Last night, I was steps away from yet another lion at that so-familiar waterhole, and only when I walked away and slammed the door on the droning commentator, could I listen for the drag, hop, drag, of a kangaroo just outdoors, hear frogs bonging in the billabong, notice the owl as it hunted silently against the lit window. Too precious-cutesy, too yawnable? What about the story that is also true, about wandering on a tropical island just building its paradise, and coming across a crowd of young guys, laughingly taking a break from building. They were holding a pangolin, all scales and fantasy, and one young man was pinging the pangolin's head with a ballpeen hammer. Just like a cartoon, the pangolin's eyes were crossed, then rolling. That isn't uplifting, I know, or hopeful, but it is about people, modern people who are as far away from animals as most of us. Some of us collect snakes and shove them into jars like so many forgotten rubber bands (my most lasting memory of my time in a famous natural history museum), some of us use nature to bring us back into ourselves, but the setting has to be as juust right as an English garden, as good as Victorian children. As predictable as what we know so we can use it as a frame. And then we can all be Thoreaus. We are so limitedly observant. We are so limited period, so why limit ourselves to replaying our own emotional dramas, and not exploring the worlds of others?

Nature without animals is like cooking without food. Or cookbooks centering around chefs, but come to think of it—that is the modern cookbook. Ecology without animals is like a forest of Environmental Impact Statements written by pale, computer-fed wonks. And mind-body-spirit in the context of ourselves is the modern universe spinning round the earth.

Why are animals persona non grata? Is it the worry that, in speaking about animals, there will be a treacleish heartwarming, a verbal velvet painting with big eyes? That there will be a flooding of "my remarkable pet " (as opposed to "my fascinating me") stories? Or is there a WC Fields level of worry about humans sharing the stage? It surely cannot be that we know, when we are at such primitive levels of knowing that there are still scientists arguing about whether we are the only species to have complex emotions.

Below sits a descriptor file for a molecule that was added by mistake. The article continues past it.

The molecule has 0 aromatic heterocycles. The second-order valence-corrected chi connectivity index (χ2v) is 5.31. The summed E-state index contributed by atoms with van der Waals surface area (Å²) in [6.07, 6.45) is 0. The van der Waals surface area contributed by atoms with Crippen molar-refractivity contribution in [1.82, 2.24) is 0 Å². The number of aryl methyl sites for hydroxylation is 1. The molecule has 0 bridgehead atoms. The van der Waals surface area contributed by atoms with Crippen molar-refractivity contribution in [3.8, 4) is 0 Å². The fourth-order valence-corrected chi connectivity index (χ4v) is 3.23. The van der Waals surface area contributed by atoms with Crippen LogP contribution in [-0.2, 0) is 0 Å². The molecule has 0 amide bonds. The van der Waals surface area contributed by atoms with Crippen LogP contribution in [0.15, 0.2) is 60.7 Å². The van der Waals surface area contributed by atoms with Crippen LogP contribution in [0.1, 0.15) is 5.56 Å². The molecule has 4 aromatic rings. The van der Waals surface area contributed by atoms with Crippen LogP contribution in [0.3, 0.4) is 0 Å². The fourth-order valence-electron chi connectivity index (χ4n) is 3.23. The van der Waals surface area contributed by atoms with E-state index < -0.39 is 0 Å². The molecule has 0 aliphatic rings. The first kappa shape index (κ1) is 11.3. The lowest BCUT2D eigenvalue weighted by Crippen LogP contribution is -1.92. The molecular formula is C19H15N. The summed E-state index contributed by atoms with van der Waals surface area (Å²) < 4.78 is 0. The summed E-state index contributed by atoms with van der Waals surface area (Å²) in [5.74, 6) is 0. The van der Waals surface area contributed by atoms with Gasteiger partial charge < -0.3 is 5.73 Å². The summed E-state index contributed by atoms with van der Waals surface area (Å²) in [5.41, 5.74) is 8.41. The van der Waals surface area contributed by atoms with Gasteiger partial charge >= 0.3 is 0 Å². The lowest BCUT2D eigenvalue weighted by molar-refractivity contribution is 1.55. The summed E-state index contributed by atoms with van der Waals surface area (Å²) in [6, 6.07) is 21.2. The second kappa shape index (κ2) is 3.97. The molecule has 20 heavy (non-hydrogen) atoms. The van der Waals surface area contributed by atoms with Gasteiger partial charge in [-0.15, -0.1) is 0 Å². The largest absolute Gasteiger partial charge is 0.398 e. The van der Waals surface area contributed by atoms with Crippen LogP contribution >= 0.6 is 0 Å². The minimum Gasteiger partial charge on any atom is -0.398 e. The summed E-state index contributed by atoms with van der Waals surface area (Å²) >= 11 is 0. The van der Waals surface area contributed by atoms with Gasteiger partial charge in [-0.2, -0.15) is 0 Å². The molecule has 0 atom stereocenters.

I would prefer the haiku approach to nature writing. Leaving as much as possible, the 'I', the human, out of it. Observing, recording, experiencing. But not centering the revelation in the revelation of the revelation. Too many revelations lie undiscovered because we already know.

I am lobbying here shamelessly and rudely because so many of my epiphanies have come from those unspeakables—the animals. Birds I can't see, they are so high in the trees, tell me what eucalypts are flowering, as they drop the blossoms they have chewed. Before a fire, the bush cockroaches run in a particular way.

preoccupied —
my hand fills
with dog nose

The observations that other species make enhance our own, if we notice to notice what they notice. A lyrebird living near us added the sound of a fence-builder to her song, the clear ring of hammer against metal reverberating amongst her collection of other birds' voices.

The epiphany that made a shiver run down my back with the exhilaration of it was when a cow was so sick that I hand-fed her, literally putting the grass in her mouth. I reached in and her upper palate felt like a beach, the kind where the sand lies in ridges. But she had no upper teeth. I had always known cows have upper teeth, because they do in cartoons when they smile.

But these are just mullings that don't fit anywhere, because we know animals don't fit. If we talk about animals, we might get into those tricky discussions of whether they think, feel, communicate. All that anthropomorphic stuff.

Let's just get back to the positive stuff of interacting well with the spirit of the environment, the flora and the fauna, keeping 'the' there, in its proper place.

This is all out of place, I know. There is no excuse. I suppose I am not centered when it comes to leaving "animals" out. And I never want to be.

At least I can end this on a people note, and with uplifting hope. Those two girls—they're animal-crazy now. And they are learning about other species up close and mucky, only about twenty years earlier than I ever started to know the difference between reality and cartoons.

" The only real voyage of discovery consists not in seeking new landscapes but in having new eyes" - Marcel Proust, quoted by the same Institute whose guidelines for submission included the quote prefacing this diatribe.

3 comments:

Anonymous said...

What a wonderful rant! Makes me wish mine weren't just raw anger. And how right you are! I may only experience animals first-hand via one large housecat and the birds that come to my feeder, but even I know they're thinking, feeling creatures. Wish I could say the same about some humans....

--Faren

Vera Nazarian said...

What a wonderful essay, Anna! So true, thank you for saying all of this!

anna tambour said...

Faren, raw anger? I've got to see it! Sling some of that hash my way, for I've only seen writings by you that are weighed, measured and baked golden.

And to both of you, many thanks. I got indigestion after posting this. It's a scary thing, the temptation that a blog dangles, to expose visceral thoughts.